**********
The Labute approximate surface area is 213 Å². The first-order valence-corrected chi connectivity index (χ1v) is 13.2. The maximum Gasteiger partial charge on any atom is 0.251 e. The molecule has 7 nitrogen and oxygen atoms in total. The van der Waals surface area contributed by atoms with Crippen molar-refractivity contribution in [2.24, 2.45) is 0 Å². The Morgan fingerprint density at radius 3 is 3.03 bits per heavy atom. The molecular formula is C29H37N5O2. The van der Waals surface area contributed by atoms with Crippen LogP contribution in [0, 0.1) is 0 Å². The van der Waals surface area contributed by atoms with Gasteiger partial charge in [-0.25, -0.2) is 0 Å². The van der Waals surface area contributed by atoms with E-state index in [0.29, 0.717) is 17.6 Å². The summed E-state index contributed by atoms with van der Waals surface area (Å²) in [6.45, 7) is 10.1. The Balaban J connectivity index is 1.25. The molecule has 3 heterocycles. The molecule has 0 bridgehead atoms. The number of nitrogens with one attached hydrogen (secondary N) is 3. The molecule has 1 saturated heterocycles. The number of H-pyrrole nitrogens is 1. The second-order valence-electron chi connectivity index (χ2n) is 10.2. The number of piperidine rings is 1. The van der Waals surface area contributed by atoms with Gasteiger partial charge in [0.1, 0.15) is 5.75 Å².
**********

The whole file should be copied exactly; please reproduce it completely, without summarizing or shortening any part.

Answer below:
The Labute approximate surface area is 213 Å². The first-order valence-corrected chi connectivity index (χ1v) is 13.2. The maximum Gasteiger partial charge on any atom is 0.251 e. The molecule has 7 nitrogen and oxygen atoms in total. The van der Waals surface area contributed by atoms with Crippen molar-refractivity contribution in [2.24, 2.45) is 0 Å². The Morgan fingerprint density at radius 3 is 3.03 bits per heavy atom. The molecular formula is C29H37N5O2. The van der Waals surface area contributed by atoms with Crippen LogP contribution in [0, 0.1) is 0 Å². The van der Waals surface area contributed by atoms with Gasteiger partial charge in [-0.25, -0.2) is 0 Å². The van der Waals surface area contributed by atoms with E-state index in [0.29, 0.717) is 17.6 Å². The summed E-state index contributed by atoms with van der Waals surface area (Å²) in [6.45, 7) is 10.1. The Balaban J connectivity index is 1.25. The molecule has 3 heterocycles. The molecule has 0 bridgehead atoms. The number of nitrogens with one attached hydrogen (secondary N) is 3. The molecule has 1 saturated heterocycles. The number of H-pyrrole nitrogens is 1. The second-order valence-electron chi connectivity index (χ2n) is 10.2. The number of piperidine rings is 1. The van der Waals surface area contributed by atoms with Gasteiger partial charge in [0.1, 0.15) is 5.75 Å².